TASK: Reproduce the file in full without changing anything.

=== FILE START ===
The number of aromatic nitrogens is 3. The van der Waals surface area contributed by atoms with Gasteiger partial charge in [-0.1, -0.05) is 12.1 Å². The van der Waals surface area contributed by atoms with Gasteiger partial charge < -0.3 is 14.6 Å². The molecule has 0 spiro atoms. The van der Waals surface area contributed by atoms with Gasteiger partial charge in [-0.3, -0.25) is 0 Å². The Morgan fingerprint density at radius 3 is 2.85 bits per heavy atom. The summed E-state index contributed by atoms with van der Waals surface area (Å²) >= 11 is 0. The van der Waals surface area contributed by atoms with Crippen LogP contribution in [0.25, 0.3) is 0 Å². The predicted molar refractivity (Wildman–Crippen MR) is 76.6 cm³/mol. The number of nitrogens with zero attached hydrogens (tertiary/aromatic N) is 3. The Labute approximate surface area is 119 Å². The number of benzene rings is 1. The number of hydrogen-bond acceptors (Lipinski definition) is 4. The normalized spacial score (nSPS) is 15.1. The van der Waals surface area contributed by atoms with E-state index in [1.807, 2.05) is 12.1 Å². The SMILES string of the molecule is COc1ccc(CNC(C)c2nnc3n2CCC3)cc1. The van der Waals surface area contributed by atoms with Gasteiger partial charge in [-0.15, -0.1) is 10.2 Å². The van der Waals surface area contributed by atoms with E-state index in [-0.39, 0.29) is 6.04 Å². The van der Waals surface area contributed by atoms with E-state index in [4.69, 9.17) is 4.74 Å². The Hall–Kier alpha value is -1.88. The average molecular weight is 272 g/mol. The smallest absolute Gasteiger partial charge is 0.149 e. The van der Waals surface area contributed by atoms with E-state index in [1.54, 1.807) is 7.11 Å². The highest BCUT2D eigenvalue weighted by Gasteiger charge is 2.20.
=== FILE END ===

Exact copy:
The number of aromatic nitrogens is 3. The van der Waals surface area contributed by atoms with Gasteiger partial charge in [-0.1, -0.05) is 12.1 Å². The van der Waals surface area contributed by atoms with Gasteiger partial charge < -0.3 is 14.6 Å². The molecule has 0 spiro atoms. The van der Waals surface area contributed by atoms with Gasteiger partial charge in [-0.3, -0.25) is 0 Å². The Morgan fingerprint density at radius 3 is 2.85 bits per heavy atom. The summed E-state index contributed by atoms with van der Waals surface area (Å²) >= 11 is 0. The van der Waals surface area contributed by atoms with Crippen LogP contribution in [0.25, 0.3) is 0 Å². The predicted molar refractivity (Wildman–Crippen MR) is 76.6 cm³/mol. The number of nitrogens with zero attached hydrogens (tertiary/aromatic N) is 3. The Labute approximate surface area is 119 Å². The number of benzene rings is 1. The number of hydrogen-bond acceptors (Lipinski definition) is 4. The normalized spacial score (nSPS) is 15.1. The van der Waals surface area contributed by atoms with E-state index in [1.807, 2.05) is 12.1 Å². The SMILES string of the molecule is COc1ccc(CNC(C)c2nnc3n2CCC3)cc1. The van der Waals surface area contributed by atoms with Gasteiger partial charge in [-0.15, -0.1) is 10.2 Å². The van der Waals surface area contributed by atoms with E-state index in [-0.39, 0.29) is 6.04 Å². The van der Waals surface area contributed by atoms with E-state index in [4.69, 9.17) is 4.74 Å². The Hall–Kier alpha value is -1.88. The average molecular weight is 272 g/mol. The smallest absolute Gasteiger partial charge is 0.149 e. The van der Waals surface area contributed by atoms with E-state index in [1.54, 1.807) is 7.11 Å². The highest BCUT2D eigenvalue weighted by Gasteiger charge is 2.20.